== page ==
UI set to spend $100 million to upgrade IT systems at Chicago hospital

UI set to spend $100 million to upgrade IT systems at Chicago hospital

UI trustees will meet today in Urbana, with the public session starting at 9:30 a.m. at the Illini Union. Among the agenda items:

➜ Installation of Dr. Stuart King as trustee. One vacancy remains.

➜ Appointment of Avijit Ghosh as interim CFO and comptroller, at a salary of $393,247.

➜ Appointment of Steven Anderson as social work dean, at a salary of $265,000.

➜ A $33.5 million renovation of the Civil Engineering Hydrosystems Laboratory.

URBANA — At your last medical checkup, chances are the doctor pulled out a laptop or iPad to check your health history.

Electronic medical records are as important as stethoscopes these days, doctors say, and the University of Illinois is about to spend $100 million to upgrade and unify information-technology systems at its hospital in Chicago.

It's a precursor to another IT overhaul down the road, of the university's 2000-era "Banner" information system, which pulled together data on student academic records, financial aid and human resources. Planning for that is in the very early stages, officials said Wednesday, with no timeline yet, but the cost could approach the Chicago project.

The UI Hospital's goal is to simplify the billing process, give doctors and nurses faster access to patient records, improve patient care and allow the hospital to be more efficient — and thus save money.

But some UI trustees wonder if the investment will pay off in the long run.

The UI Hospital was one of the first to move to electronic medical records in 1997, but the 20-year-old system has been cobbled together and is in dire need of an upgrade, said Avijit Ghosh, until recently the hospital's chief executive officer and now interim chief financial officer for the university system.

The aging system also makes for inefficient care, and problems with the billing system makes it difficult to collect on patient accounts, he said.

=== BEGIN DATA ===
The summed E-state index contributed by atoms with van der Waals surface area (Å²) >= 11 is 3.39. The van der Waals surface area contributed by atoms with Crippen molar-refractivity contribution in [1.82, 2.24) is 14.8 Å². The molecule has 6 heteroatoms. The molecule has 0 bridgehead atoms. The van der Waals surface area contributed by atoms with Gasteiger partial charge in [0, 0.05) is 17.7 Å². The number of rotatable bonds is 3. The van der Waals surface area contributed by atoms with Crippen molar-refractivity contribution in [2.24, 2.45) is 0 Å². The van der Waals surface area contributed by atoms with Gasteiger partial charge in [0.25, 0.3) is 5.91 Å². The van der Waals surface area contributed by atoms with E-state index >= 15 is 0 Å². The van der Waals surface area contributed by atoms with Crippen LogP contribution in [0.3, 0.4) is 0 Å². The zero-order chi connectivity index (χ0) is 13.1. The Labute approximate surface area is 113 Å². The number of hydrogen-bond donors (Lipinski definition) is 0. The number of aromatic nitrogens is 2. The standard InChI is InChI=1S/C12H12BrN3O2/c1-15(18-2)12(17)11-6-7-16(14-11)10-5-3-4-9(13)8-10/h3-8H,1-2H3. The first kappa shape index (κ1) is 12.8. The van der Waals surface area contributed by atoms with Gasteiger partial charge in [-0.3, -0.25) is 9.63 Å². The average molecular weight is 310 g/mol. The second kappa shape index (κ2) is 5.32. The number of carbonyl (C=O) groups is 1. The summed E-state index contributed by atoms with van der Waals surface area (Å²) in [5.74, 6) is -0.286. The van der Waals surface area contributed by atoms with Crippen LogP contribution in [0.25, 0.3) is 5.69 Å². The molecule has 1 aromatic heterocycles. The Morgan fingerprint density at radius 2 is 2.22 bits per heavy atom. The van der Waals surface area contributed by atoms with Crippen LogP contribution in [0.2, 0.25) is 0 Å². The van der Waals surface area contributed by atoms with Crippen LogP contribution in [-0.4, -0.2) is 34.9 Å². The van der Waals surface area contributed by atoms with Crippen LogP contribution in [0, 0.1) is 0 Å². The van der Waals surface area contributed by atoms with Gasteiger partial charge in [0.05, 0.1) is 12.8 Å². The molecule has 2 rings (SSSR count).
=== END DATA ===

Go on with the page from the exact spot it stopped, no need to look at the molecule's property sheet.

A year-long study involving hundreds of hospital staff concluded that a new, integrated system was the way to go, he told UI trustees at a health systems committee meeting Wednesday.

The "3i" project team — for integrated information infrastructure — has recommended adopting a new system made by Epic, a major software provider for hospitals across the country, Ghosh said.

Trustees will vote today on a $62 million contract with Epic, payable over seven years. That includes software, ongoing technical support and remote hosting, which will save the UI money in hardware and labor costs, Ghosh said.

Implementation and operating costs absorbed by the university will push the overall price to around $101 million over 15 years, officials said, but some of that will be offset by savings in annual operating costs compared to the current system.

Currently, UI physicians and the hospital use different computer systems, so patients can't get a single bill for a hospital visit, a "source of great dissatisfaction," Ghosh said. The disparate systems prevent the hospital from getting the analytical information needed to improve the quality of care, he said. The new system should improve operations and patient satisfaction, and ultimately the hospital's bottom line, he said.